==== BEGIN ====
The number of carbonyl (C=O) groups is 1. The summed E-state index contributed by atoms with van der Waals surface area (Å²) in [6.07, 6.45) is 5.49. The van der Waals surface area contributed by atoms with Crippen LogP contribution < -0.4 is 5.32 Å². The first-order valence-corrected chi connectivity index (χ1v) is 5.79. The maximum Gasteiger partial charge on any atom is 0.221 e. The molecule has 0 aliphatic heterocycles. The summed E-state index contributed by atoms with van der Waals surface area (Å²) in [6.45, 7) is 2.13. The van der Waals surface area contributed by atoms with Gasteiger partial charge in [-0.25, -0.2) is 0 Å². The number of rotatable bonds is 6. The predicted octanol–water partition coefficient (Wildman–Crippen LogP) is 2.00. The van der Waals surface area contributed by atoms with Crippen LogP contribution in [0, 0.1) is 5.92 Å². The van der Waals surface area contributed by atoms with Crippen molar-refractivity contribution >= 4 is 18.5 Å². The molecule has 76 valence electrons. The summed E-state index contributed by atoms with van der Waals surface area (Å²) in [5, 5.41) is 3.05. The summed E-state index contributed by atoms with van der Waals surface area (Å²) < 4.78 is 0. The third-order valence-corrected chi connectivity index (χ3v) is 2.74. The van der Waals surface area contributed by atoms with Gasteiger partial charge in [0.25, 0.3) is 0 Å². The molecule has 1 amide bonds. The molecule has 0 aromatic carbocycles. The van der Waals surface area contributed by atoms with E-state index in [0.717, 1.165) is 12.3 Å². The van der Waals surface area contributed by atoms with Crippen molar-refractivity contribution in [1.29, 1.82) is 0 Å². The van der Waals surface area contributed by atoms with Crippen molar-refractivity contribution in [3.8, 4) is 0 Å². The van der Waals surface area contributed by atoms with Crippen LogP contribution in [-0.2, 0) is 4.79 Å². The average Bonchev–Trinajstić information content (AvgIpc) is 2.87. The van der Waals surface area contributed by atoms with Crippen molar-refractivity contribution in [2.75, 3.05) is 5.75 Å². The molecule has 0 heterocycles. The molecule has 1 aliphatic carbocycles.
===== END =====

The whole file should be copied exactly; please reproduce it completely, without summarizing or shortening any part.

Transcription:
The number of carbonyl (C=O) groups is 1. The summed E-state index contributed by atoms with van der Waals surface area (Å²) in [6.07, 6.45) is 5.49. The van der Waals surface area contributed by atoms with Crippen LogP contribution < -0.4 is 5.32 Å². The first-order valence-corrected chi connectivity index (χ1v) is 5.79. The maximum Gasteiger partial charge on any atom is 0.221 e. The molecule has 0 aliphatic heterocycles. The summed E-state index contributed by atoms with van der Waals surface area (Å²) in [6.45, 7) is 2.13. The van der Waals surface area contributed by atoms with Gasteiger partial charge in [-0.25, -0.2) is 0 Å². The number of rotatable bonds is 6. The predicted octanol–water partition coefficient (Wildman–Crippen LogP) is 2.00. The van der Waals surface area contributed by atoms with Crippen LogP contribution in [0, 0.1) is 5.92 Å². The van der Waals surface area contributed by atoms with Crippen molar-refractivity contribution >= 4 is 18.5 Å². The molecule has 76 valence electrons. The summed E-state index contributed by atoms with van der Waals surface area (Å²) in [5, 5.41) is 3.05. The summed E-state index contributed by atoms with van der Waals surface area (Å²) < 4.78 is 0. The third-order valence-corrected chi connectivity index (χ3v) is 2.74. The van der Waals surface area contributed by atoms with Gasteiger partial charge in [0.25, 0.3) is 0 Å². The molecule has 1 amide bonds. The molecule has 0 aromatic carbocycles. The van der Waals surface area contributed by atoms with E-state index in [0.717, 1.165) is 12.3 Å². The van der Waals surface area contributed by atoms with Crippen molar-refractivity contribution in [1.29, 1.82) is 0 Å². The van der Waals surface area contributed by atoms with Crippen molar-refractivity contribution in [3.8, 4) is 0 Å². The van der Waals surface area contributed by atoms with Crippen LogP contribution in [-0.2, 0) is 4.79 Å². The average Bonchev–Trinajstić information content (AvgIpc) is 2.87. The van der Waals surface area contributed by atoms with Crippen molar-refractivity contribution in [2.75, 3.05) is 5.75 Å². The molecule has 0 heterocycles. The molecule has 1 aliphatic carbocycles.